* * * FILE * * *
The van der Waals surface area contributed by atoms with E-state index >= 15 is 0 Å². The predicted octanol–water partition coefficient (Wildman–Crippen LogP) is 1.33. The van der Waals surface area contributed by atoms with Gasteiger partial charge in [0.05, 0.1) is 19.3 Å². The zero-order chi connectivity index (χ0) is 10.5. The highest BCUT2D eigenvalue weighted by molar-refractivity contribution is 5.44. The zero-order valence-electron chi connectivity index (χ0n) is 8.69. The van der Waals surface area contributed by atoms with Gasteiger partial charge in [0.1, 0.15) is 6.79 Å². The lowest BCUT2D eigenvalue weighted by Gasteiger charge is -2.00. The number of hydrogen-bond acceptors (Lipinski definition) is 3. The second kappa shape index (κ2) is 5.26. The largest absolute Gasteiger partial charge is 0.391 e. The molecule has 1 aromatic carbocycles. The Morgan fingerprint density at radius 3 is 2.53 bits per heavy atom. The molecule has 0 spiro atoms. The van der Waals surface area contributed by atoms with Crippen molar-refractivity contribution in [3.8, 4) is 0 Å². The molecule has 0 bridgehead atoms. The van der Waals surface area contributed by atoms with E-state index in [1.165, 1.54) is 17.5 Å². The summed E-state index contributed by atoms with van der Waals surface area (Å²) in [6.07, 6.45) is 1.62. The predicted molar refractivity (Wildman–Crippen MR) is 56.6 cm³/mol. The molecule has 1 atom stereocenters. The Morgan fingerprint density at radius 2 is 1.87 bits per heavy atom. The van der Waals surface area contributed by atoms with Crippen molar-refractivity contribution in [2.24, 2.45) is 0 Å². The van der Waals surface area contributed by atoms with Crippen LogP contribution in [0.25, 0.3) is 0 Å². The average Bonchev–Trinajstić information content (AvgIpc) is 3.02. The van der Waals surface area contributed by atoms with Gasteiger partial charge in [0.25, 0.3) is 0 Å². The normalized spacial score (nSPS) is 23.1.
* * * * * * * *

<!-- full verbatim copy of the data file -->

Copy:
The van der Waals surface area contributed by atoms with E-state index >= 15 is 0 Å². The predicted octanol–water partition coefficient (Wildman–Crippen LogP) is 1.33. The van der Waals surface area contributed by atoms with Gasteiger partial charge in [0.05, 0.1) is 19.3 Å². The zero-order chi connectivity index (χ0) is 10.5. The highest BCUT2D eigenvalue weighted by molar-refractivity contribution is 5.44. The zero-order valence-electron chi connectivity index (χ0n) is 8.69. The van der Waals surface area contributed by atoms with Gasteiger partial charge in [0.1, 0.15) is 6.79 Å². The lowest BCUT2D eigenvalue weighted by Gasteiger charge is -2.00. The number of hydrogen-bond acceptors (Lipinski definition) is 3. The second kappa shape index (κ2) is 5.26. The largest absolute Gasteiger partial charge is 0.391 e. The molecule has 1 aromatic carbocycles. The Morgan fingerprint density at radius 3 is 2.53 bits per heavy atom. The molecule has 0 spiro atoms. The van der Waals surface area contributed by atoms with Crippen molar-refractivity contribution in [3.8, 4) is 0 Å². The molecule has 0 bridgehead atoms. The van der Waals surface area contributed by atoms with E-state index in [1.165, 1.54) is 17.5 Å². The summed E-state index contributed by atoms with van der Waals surface area (Å²) in [6.07, 6.45) is 1.62. The predicted molar refractivity (Wildman–Crippen MR) is 56.6 cm³/mol. The molecule has 1 atom stereocenters. The Morgan fingerprint density at radius 2 is 1.87 bits per heavy atom. The van der Waals surface area contributed by atoms with Crippen molar-refractivity contribution in [2.24, 2.45) is 0 Å². The van der Waals surface area contributed by atoms with Crippen LogP contribution in [0.25, 0.3) is 0 Å². The average Bonchev–Trinajstić information content (AvgIpc) is 3.02. The van der Waals surface area contributed by atoms with Gasteiger partial charge in [0.25, 0.3) is 0 Å². The normalized spacial score (nSPS) is 23.1.